Codec statistics changes

🎻 October 2022 fiddle

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Tsahi: Hi, and welcome to our WebRTC Fiddle of the Month. This time we are going to talk about codec statistics changes, and especially what has happened in Chrome 107, and the changes that Google has done there. Philipp.

Philipp: Right. What Google changed was to reduce the number of codec objects, and these codec objects in the statistics describe what codecs are used by the  peer connection that are negotiated in the SDP. And they did 2 changes:

  1. The first was to fix a bug where chrome generated separate objects for each media section in the SDP. So, if you had a multi-party call with 50 participants, you had 50 times the objects of all the codecs used by the end lines and these objects were different. So this wasn’t adding any value, it just created a lot of objects,  it took a lot of memory allocations and low down performance. So that was fixed
  2. And then they made another change to just generate objects for for data that is actually used for codecs that are actually in use, because in SDP, you negotiate a lot of codec like VP8, VP9 if you want, but you technically only use one of them at a time.

Tsahi:  And I guess we’re seeing a lot of changes that Google is now making in the statistics. And it feels like they’re trying to squeeze the lemon, wherever it comes to the performance because they’ve done most of the work that they could do elsewhere like in the codec Implement changes themselves, the rendering, all of that pipeline. So they’re getting to the nuances of optimizations.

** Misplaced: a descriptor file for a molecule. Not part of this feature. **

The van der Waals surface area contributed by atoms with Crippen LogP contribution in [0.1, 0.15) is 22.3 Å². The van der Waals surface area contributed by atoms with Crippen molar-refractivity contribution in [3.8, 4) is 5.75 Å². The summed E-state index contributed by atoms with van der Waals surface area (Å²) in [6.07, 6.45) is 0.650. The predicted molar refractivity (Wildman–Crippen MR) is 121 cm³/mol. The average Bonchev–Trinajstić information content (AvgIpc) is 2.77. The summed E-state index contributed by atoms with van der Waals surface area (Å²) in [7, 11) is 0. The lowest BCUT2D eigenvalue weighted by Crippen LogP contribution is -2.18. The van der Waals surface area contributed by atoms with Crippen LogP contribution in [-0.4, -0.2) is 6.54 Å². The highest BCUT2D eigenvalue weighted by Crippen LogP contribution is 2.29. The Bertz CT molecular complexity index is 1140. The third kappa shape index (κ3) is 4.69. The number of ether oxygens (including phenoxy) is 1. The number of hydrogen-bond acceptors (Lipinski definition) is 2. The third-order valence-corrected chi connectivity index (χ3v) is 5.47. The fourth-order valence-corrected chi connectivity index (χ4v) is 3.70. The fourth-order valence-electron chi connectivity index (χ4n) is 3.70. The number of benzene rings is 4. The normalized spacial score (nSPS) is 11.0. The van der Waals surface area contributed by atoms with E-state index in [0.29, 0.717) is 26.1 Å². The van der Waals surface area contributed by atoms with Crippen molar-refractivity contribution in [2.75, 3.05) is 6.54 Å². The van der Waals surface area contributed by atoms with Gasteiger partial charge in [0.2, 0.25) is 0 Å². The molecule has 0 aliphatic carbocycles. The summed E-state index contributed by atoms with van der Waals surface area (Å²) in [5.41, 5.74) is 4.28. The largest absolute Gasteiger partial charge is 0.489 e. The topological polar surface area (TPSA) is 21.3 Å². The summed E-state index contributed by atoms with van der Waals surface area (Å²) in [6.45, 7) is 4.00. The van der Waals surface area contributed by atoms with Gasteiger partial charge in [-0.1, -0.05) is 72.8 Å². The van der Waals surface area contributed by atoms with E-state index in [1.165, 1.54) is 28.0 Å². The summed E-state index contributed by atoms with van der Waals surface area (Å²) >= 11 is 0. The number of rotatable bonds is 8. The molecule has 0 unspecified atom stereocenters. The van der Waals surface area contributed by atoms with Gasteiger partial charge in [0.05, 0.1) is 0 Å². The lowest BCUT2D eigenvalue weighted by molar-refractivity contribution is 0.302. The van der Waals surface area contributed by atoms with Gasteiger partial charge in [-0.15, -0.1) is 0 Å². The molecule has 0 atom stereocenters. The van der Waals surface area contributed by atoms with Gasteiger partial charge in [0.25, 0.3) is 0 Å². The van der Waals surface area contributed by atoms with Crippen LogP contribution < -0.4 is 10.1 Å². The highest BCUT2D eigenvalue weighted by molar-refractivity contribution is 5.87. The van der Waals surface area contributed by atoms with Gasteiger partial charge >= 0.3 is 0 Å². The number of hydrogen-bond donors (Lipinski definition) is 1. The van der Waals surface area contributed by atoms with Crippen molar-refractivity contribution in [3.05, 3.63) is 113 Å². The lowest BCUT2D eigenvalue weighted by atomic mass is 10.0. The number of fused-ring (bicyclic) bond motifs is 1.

Philipp: Yes yes. And I mean this is mainly about getStats() which is quite frequently used. So, we typically call it at least once a second and the problem here was that it created a lot of memory allocations and memory allocations are slow, and this was optimizing things.

Tsahi:  So, what do you have for us in the fiddle this time?

Philipp: So of course the fiddle that we have is a comparison between Chrome Canary on the left and Edge stable on the right. So on the right is M106 on the left M108. And what we do is we simply create a peer connection add audio and video, and then call getStats() once, after 5 seconds. Then we look at two things; the first is the number of object in the statistics and the second is the size of a JSON blob, if you serialize the statistics.

Tsahi:  Okay.

Philipp: And what you see is currently we have 103 objects in the stats object, and these take up around thirty thousand bytes. And if you look at the M108 that is greatly reduced, we are down to 31 objects and ~13,000 bytes. And that is quite a bit. That means every time you’re iterating over the statistics, you have less objects to iterate over. And the browser also has less objects to create, and then throw away after you’re done with them. All of this is quite a nice performance improvement.

Tsahi:  And then is just for the default audio and video devices that you have?

Philipp: Yes, yes. I know we can try adding a couple more transceivers just for the sake of doing something interactive, so pc-1 and transceiver… And let’s see if that changes in number of Statistics we get. So we had 103, and we’re waiting for it… Now we have 197. And if we do the same in Canary, we shouldn’t see an increase any more because that has the M107 changed to… squeeze everything into links that are into one m-line, so we still should get these 31 ish objects.

Tsahi:  This is fine, it is 33 this time.

Philipp: Yes. Because we have more objects for the transceivers.

Tsahi:  Yes. But it’s not like double the number.

Philipp: Yes. And if you go to things like 50 transceivers, then obviously you’re getting a lot of big objects. That is pretty heavy, and no more as of chrome 108.

Tsahi:  Okay, thanks for this Philipp and see you next month in our next fiddle of the month.